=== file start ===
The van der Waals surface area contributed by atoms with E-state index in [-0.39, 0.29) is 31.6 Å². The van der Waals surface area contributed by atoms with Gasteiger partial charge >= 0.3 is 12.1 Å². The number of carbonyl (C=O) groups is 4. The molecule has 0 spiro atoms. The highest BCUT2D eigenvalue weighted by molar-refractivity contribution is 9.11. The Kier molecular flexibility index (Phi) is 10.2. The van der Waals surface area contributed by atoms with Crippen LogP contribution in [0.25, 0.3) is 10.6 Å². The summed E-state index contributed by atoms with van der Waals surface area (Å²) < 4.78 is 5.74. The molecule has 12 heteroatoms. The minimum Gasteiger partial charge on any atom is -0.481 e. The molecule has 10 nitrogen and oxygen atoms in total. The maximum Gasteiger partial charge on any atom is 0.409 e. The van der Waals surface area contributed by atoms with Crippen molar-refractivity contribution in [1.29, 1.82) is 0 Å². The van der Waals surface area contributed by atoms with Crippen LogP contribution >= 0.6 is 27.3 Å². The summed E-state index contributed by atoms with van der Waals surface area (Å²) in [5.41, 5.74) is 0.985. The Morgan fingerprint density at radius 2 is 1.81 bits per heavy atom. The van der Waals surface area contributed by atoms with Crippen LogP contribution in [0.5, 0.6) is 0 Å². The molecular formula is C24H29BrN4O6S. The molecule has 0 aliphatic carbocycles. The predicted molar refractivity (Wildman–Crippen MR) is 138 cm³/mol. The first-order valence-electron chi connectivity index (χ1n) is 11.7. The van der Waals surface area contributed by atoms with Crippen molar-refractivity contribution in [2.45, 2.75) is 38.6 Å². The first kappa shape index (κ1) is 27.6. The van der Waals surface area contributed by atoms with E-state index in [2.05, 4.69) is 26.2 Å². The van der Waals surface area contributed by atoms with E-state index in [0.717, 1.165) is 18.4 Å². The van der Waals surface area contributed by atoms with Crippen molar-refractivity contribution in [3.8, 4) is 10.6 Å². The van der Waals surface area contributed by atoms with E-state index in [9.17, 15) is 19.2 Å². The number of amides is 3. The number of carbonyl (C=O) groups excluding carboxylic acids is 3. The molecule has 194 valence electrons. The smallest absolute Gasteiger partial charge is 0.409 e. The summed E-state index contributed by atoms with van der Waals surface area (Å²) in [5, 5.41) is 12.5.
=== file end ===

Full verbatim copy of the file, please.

The van der Waals surface area contributed by atoms with E-state index in [-0.39, 0.29) is 31.6 Å². The van der Waals surface area contributed by atoms with Gasteiger partial charge >= 0.3 is 12.1 Å². The number of carbonyl (C=O) groups is 4. The molecule has 0 spiro atoms. The highest BCUT2D eigenvalue weighted by molar-refractivity contribution is 9.11. The Kier molecular flexibility index (Phi) is 10.2. The van der Waals surface area contributed by atoms with Crippen LogP contribution in [0.25, 0.3) is 10.6 Å². The summed E-state index contributed by atoms with van der Waals surface area (Å²) < 4.78 is 5.74. The molecule has 12 heteroatoms. The minimum Gasteiger partial charge on any atom is -0.481 e. The molecule has 10 nitrogen and oxygen atoms in total. The maximum Gasteiger partial charge on any atom is 0.409 e. The van der Waals surface area contributed by atoms with Crippen molar-refractivity contribution in [1.29, 1.82) is 0 Å². The van der Waals surface area contributed by atoms with Crippen LogP contribution >= 0.6 is 27.3 Å². The summed E-state index contributed by atoms with van der Waals surface area (Å²) in [5.41, 5.74) is 0.985. The Morgan fingerprint density at radius 2 is 1.81 bits per heavy atom. The van der Waals surface area contributed by atoms with Crippen LogP contribution in [0.5, 0.6) is 0 Å². The molecular formula is C24H29BrN4O6S. The molecule has 0 aliphatic carbocycles. The predicted molar refractivity (Wildman–Crippen MR) is 138 cm³/mol. The first-order valence-electron chi connectivity index (χ1n) is 11.7. The van der Waals surface area contributed by atoms with Crippen molar-refractivity contribution in [2.45, 2.75) is 38.6 Å². The first kappa shape index (κ1) is 27.6. The van der Waals surface area contributed by atoms with E-state index in [2.05, 4.69) is 26.2 Å². The van der Waals surface area contributed by atoms with E-state index in [0.717, 1.165) is 18.4 Å². The van der Waals surface area contributed by atoms with Crippen molar-refractivity contribution in [3.8, 4) is 10.6 Å². The van der Waals surface area contributed by atoms with E-state index in [9.17, 15) is 19.2 Å². The number of amides is 3. The number of carbonyl (C=O) groups excluding carboxylic acids is 3. The molecule has 194 valence electrons. The smallest absolute Gasteiger partial charge is 0.409 e. The summed E-state index contributed by atoms with van der Waals surface area (Å²) in [5, 5.41) is 12.5.